Major Players in the Sharing Economy
For all of its homespun talk of neighborly generosity, there is big money at play in the sharing economy. In June 2014, the ride-sharing service Uber was valued at $17 billion, higher than both Hertz and Avis [source: De la Merced]. Airbnb, the apartment-sharing site, is valued at more than $10 billion — more than Hyatt or Wyndham Worldwide — and is the constant subject of IPO speculation [source: Lyster]. Market watchers are split over the true value of sharing economy companies, but they have caught the attention of big-name investors like Google Ventures [source: Rogowsky].
Here's a list of some of the major players in the sharing economy organized by sector:
- Uber began as a "black car" service for licensed, independent chauffeurs, but now anyone turn their own car into a taxi with UberX.
- Lyft, which bills itself as "your friend with a car," is identical to UberX plus a cutesy pink mustache.
- RelayRides is like Zipcar with your own car. Car owners post daily and weekly rates for renting out their own vehicles.
- Boatbound lets you rent boats from locals, with or without a captain.
- MonkeyParking lets you get paid for giving up your parking space; currently only available in San Francisco and Rome.
Home and Vacation Rentals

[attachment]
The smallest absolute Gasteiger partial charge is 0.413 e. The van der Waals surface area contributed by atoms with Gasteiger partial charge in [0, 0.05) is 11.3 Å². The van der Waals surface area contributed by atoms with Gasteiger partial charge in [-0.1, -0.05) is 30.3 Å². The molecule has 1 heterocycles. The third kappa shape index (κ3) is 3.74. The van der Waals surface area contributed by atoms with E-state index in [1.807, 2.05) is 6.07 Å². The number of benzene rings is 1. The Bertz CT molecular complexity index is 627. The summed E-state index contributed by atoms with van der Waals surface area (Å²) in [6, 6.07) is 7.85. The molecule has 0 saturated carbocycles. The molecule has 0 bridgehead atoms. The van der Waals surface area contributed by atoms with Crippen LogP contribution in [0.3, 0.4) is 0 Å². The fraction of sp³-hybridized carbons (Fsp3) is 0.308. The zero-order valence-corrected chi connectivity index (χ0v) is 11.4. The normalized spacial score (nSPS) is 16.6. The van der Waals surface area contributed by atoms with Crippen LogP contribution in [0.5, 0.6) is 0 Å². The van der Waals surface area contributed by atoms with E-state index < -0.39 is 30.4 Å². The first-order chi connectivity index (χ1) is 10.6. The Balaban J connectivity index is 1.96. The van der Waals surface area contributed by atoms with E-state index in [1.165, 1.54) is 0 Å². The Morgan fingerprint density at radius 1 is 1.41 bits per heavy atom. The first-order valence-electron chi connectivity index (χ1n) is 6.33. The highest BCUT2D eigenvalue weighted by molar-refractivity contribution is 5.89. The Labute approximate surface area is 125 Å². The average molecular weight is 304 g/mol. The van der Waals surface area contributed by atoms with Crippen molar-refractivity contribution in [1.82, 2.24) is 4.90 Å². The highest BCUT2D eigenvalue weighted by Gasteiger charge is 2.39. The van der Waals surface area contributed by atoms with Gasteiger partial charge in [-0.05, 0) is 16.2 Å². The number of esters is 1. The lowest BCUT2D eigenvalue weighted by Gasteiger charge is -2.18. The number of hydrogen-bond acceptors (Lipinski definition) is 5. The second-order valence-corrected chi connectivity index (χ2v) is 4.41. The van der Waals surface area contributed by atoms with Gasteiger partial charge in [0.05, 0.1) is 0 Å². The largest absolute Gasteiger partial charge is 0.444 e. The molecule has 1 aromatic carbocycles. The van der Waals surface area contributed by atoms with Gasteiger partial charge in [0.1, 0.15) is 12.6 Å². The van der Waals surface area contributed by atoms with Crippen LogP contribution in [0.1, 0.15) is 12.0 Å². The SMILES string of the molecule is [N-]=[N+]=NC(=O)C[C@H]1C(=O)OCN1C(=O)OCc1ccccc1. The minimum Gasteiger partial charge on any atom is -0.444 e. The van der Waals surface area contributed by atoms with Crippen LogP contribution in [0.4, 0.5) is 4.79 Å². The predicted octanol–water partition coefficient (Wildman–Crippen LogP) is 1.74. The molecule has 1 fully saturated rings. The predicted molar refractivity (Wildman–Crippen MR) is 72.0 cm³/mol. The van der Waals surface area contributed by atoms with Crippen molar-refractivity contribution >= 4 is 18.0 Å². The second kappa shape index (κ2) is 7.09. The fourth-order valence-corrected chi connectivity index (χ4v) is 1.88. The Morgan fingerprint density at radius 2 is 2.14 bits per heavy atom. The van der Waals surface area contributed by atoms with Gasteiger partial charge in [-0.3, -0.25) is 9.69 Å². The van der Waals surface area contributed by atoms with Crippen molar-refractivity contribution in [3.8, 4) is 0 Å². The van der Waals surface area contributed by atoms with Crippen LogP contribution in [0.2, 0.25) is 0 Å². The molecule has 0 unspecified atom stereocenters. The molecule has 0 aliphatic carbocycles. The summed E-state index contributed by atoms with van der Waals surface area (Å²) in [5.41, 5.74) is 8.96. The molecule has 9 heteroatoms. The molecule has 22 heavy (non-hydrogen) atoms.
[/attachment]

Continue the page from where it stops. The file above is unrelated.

- Airbnb is the largest home-sharing site, connecting property-owners in 190 countries — including a surprising number of treehouses and castles — with short-term vacation renters.
- HomeAway and VRBO are more traditional vacation rental sites, also with hundreds of thousands of listings.
- Vayable connects you with local tour guides who will give you an insider's view of their hometown.
Tools and Household Items
- Feastly is your connection to the underground supper club scene. Home cooks and moonlighting chefs host meals for strangers in their homes and apartments
- Instacart is a grocery delivery company — not a true sharing site — with a twist. Instead of investing millions in warehouses like defunct Webvan, the company hires smartphone-toting 20-somethings who physically go to the store, buy your groceries and deliver them to your house
Next we'll dive into the controversies over the sharing economy and try to predict the future of this hot phenomenon.